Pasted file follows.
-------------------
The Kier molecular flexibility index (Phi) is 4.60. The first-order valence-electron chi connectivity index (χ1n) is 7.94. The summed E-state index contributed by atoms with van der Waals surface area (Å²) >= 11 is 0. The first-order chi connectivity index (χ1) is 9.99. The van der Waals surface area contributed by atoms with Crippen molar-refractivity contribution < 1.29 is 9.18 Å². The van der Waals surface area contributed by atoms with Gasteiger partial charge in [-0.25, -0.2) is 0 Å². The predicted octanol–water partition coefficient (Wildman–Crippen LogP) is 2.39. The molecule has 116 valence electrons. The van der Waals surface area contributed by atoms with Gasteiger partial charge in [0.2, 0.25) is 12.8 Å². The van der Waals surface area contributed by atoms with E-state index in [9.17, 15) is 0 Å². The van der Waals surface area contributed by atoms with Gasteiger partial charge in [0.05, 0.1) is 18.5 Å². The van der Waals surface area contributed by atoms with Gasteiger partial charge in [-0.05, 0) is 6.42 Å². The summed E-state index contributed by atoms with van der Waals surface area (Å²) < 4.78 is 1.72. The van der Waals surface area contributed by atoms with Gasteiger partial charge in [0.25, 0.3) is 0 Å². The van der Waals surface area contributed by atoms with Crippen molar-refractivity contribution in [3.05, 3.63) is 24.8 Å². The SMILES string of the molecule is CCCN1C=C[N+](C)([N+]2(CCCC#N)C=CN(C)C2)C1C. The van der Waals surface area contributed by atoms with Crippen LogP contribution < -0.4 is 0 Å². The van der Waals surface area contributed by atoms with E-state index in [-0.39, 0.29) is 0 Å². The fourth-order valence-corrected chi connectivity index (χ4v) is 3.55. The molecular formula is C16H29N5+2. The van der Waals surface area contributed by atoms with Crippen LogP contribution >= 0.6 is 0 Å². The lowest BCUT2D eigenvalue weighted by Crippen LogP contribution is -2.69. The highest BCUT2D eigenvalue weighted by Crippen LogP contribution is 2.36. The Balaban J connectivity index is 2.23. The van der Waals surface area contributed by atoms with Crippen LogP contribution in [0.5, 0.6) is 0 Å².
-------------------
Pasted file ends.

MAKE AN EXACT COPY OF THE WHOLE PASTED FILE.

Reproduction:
The Kier molecular flexibility index (Phi) is 4.60. The first-order valence-electron chi connectivity index (χ1n) is 7.94. The summed E-state index contributed by atoms with van der Waals surface area (Å²) >= 11 is 0. The first-order chi connectivity index (χ1) is 9.99. The van der Waals surface area contributed by atoms with Crippen molar-refractivity contribution < 1.29 is 9.18 Å². The van der Waals surface area contributed by atoms with Gasteiger partial charge in [-0.25, -0.2) is 0 Å². The predicted octanol–water partition coefficient (Wildman–Crippen LogP) is 2.39. The molecule has 116 valence electrons. The van der Waals surface area contributed by atoms with Gasteiger partial charge in [0.2, 0.25) is 12.8 Å². The van der Waals surface area contributed by atoms with E-state index in [9.17, 15) is 0 Å². The van der Waals surface area contributed by atoms with Gasteiger partial charge in [0.05, 0.1) is 18.5 Å². The van der Waals surface area contributed by atoms with Gasteiger partial charge in [-0.05, 0) is 6.42 Å². The summed E-state index contributed by atoms with van der Waals surface area (Å²) < 4.78 is 1.72. The van der Waals surface area contributed by atoms with Gasteiger partial charge in [0.25, 0.3) is 0 Å². The van der Waals surface area contributed by atoms with Crippen molar-refractivity contribution in [3.05, 3.63) is 24.8 Å². The SMILES string of the molecule is CCCN1C=C[N+](C)([N+]2(CCCC#N)C=CN(C)C2)C1C. The van der Waals surface area contributed by atoms with Crippen LogP contribution < -0.4 is 0 Å². The van der Waals surface area contributed by atoms with E-state index in [-0.39, 0.29) is 0 Å². The fourth-order valence-corrected chi connectivity index (χ4v) is 3.55. The molecular formula is C16H29N5+2. The van der Waals surface area contributed by atoms with Crippen LogP contribution >= 0.6 is 0 Å². The lowest BCUT2D eigenvalue weighted by Crippen LogP contribution is -2.69. The highest BCUT2D eigenvalue weighted by Crippen LogP contribution is 2.36. The Balaban J connectivity index is 2.23. The van der Waals surface area contributed by atoms with Crippen LogP contribution in [0.5, 0.6) is 0 Å².